Originally posted by CarbonBase
How much did this piece of junk 'Curiosity' cost again? (...)
I mean, driving around on Mars, taking pictures of soft rocks, that erode constantly in a highly windy, low pressure atmosphere, without anything to
slow down the particles suspended in the atmosphere?
Something in the neighborhood of $2.5bn?
But the imagery is not that
bad, in my view, and reveals some interesting details in the terrain. As for the erosion: I had a more detailed
look at that aspect in this post
based on findings by the Pathfinder
I'm pretty sure if it was a Human explorer, or a robot not designed by science guys, you could just walk over and kick it and say 'Wow, that's
a funny looking rock!' Here's a something about Mars that we actually do have data on.
Well, indeed, we need boots on Mars
ASAP ... no question. But for now, the publicly available
images provided by MSL are all we got, I'm
And I don't know: imagine you were part of the MSL science team and would have seen all these interesting formations at Rocknest, Yellowknife Bay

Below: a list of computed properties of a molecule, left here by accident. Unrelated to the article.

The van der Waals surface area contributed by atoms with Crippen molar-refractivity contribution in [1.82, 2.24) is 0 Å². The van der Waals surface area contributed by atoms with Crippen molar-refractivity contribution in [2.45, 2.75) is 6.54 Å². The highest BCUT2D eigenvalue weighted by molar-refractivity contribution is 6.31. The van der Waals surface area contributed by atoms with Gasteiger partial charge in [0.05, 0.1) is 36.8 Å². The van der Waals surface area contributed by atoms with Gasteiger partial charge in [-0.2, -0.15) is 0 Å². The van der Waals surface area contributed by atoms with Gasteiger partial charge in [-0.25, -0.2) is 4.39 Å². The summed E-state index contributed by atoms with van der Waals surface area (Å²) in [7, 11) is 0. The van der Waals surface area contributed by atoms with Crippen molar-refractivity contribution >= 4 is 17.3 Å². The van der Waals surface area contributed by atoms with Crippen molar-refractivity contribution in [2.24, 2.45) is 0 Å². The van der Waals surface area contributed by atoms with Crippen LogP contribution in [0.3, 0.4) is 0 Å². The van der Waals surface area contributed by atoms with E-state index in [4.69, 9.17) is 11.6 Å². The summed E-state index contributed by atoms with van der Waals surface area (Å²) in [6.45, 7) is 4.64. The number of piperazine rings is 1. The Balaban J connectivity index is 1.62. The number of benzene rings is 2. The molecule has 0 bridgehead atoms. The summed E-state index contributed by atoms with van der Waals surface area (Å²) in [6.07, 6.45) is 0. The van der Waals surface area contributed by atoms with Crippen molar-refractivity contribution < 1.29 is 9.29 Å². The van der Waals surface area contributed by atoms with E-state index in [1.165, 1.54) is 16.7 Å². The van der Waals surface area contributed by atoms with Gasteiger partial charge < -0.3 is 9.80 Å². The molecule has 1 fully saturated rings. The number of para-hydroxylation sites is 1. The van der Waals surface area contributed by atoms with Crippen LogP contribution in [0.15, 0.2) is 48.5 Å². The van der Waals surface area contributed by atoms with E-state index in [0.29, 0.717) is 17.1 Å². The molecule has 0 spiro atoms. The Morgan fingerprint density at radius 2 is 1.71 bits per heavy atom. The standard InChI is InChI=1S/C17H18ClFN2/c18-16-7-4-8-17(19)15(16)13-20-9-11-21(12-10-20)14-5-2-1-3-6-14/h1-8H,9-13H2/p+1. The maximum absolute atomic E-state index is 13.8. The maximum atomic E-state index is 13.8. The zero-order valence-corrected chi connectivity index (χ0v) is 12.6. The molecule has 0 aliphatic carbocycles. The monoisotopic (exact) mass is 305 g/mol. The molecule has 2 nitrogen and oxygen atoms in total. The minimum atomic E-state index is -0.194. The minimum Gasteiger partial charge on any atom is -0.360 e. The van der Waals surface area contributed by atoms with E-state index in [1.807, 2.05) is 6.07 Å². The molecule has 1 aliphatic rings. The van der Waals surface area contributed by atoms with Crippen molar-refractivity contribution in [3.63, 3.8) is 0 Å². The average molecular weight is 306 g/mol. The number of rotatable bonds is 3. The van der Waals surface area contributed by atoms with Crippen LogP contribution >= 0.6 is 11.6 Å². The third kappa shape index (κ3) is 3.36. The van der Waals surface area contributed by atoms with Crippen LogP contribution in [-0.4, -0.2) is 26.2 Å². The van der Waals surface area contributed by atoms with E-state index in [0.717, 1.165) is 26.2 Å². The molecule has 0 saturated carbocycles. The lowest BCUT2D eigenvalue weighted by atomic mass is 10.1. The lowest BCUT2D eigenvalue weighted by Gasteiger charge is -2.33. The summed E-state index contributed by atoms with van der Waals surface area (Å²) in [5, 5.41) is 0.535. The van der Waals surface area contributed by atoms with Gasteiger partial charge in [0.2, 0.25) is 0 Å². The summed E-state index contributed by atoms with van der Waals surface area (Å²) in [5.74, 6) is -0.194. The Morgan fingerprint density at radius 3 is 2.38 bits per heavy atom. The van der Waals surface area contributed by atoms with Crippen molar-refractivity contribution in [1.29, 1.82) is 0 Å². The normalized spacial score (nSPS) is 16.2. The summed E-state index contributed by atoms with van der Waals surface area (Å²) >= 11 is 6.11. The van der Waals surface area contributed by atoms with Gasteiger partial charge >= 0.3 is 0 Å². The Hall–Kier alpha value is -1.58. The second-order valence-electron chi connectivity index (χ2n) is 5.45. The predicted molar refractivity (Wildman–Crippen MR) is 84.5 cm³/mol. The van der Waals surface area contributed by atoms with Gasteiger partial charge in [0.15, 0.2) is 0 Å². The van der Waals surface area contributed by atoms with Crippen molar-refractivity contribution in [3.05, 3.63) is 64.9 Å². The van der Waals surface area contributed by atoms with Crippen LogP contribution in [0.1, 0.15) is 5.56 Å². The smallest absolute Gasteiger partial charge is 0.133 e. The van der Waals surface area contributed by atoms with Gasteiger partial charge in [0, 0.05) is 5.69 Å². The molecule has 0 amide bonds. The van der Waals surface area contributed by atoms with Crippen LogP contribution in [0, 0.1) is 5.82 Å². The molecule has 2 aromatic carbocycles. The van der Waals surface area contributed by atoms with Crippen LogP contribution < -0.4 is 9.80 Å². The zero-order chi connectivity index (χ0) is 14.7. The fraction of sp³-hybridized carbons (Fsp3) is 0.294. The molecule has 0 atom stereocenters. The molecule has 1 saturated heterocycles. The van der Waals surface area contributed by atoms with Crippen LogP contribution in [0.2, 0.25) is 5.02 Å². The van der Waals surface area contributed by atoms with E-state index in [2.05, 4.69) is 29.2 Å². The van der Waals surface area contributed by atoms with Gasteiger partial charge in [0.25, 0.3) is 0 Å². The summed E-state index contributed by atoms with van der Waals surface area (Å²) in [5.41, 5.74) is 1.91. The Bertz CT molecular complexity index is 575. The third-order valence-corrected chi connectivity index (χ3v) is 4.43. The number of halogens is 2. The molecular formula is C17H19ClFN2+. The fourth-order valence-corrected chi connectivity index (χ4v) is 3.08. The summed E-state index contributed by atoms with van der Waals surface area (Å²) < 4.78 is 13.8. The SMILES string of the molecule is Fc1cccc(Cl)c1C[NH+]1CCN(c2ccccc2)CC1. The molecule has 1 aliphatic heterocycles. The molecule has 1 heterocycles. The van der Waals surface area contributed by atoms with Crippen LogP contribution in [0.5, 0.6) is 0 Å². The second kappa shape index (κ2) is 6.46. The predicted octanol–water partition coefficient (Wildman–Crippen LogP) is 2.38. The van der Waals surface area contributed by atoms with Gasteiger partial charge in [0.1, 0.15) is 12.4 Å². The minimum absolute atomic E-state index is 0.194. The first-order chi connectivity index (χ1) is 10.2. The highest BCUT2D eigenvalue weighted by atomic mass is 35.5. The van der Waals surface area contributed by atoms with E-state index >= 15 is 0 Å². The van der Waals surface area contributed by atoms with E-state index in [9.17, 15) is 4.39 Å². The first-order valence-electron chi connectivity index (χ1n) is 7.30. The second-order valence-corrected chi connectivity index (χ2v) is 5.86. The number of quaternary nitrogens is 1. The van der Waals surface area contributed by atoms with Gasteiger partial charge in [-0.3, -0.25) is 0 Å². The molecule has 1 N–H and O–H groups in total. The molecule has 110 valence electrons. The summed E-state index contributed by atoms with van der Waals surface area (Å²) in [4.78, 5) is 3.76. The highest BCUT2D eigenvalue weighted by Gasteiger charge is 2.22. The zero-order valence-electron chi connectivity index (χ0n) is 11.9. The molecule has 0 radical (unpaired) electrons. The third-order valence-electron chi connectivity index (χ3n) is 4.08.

etc., wouldn't you have made Curiosity image all of that close-up?
I can imagine that these high quality images exist. Of course, there's the public archive at NASA/JPL and images get uploaded almost directly
to that server, but it's not really done in real-time. The science team needs to approve them before they go out to the public ... and I think it's
not impossible that we only see selected images
With all these REDUNDANT rover missions to a dead planet, that is dead, was dead, and will ALWAYS will be dead, don't you think it should
have instruments that can do science-y stuff on it that can send us stuff, called data?
Your irony is appreciated
But I wouldn't go so far and say it has always been a dead planet. Scientific data is key, of course, but that includes visual evidence as
well. Pure morphological analysis cannot be valid proof of anything, that's correct, unless we have something in front of us that resembles something
non-natural which is beyond all doubt
of artificial nature.
So, yes, let them do their science at NASA/JPL and collect/evaluate all the other data. I'm convinced they are doing a very good job in that regard.
But I also think that potential future
results of this mission still have some incredible surprises in store for us ... if we'll ever get to
see them, that is!
edit on 16-4-2013 by jeep3r because: text
edit on 16-4-2013 by jeep3r because: spelling